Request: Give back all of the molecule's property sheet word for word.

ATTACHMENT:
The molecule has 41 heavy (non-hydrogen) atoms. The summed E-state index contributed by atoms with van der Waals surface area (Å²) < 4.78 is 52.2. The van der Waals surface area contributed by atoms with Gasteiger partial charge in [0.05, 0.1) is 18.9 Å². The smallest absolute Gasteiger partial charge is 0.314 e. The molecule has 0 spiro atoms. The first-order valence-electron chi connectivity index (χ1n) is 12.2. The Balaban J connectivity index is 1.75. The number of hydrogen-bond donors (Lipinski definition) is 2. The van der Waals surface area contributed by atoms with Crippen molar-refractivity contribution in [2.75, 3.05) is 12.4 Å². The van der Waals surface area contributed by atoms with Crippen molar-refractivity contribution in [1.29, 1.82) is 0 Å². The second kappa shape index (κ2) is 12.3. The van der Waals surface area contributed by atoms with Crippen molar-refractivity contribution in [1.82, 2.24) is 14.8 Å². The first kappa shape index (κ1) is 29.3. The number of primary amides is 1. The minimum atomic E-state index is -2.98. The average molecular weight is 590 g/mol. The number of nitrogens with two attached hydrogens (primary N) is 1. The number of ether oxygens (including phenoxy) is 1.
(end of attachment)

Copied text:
The molecule has 41 heavy (non-hydrogen) atoms. The summed E-state index contributed by atoms with van der Waals surface area (Å²) < 4.78 is 52.2. The van der Waals surface area contributed by atoms with Gasteiger partial charge in [0.05, 0.1) is 18.9 Å². The smallest absolute Gasteiger partial charge is 0.314 e. The molecule has 0 spiro atoms. The first-order valence-electron chi connectivity index (χ1n) is 12.2. The Balaban J connectivity index is 1.75. The number of hydrogen-bond donors (Lipinski definition) is 2. The van der Waals surface area contributed by atoms with Crippen molar-refractivity contribution in [2.75, 3.05) is 12.4 Å². The van der Waals surface area contributed by atoms with Crippen molar-refractivity contribution in [1.29, 1.82) is 0 Å². The second kappa shape index (κ2) is 12.3. The van der Waals surface area contributed by atoms with Crippen molar-refractivity contribution in [1.82, 2.24) is 14.8 Å². The first kappa shape index (κ1) is 29.3. The number of primary amides is 1. The minimum atomic E-state index is -2.98. The average molecular weight is 590 g/mol. The number of nitrogens with two attached hydrogens (primary N) is 1. The number of ether oxygens (including phenoxy) is 1.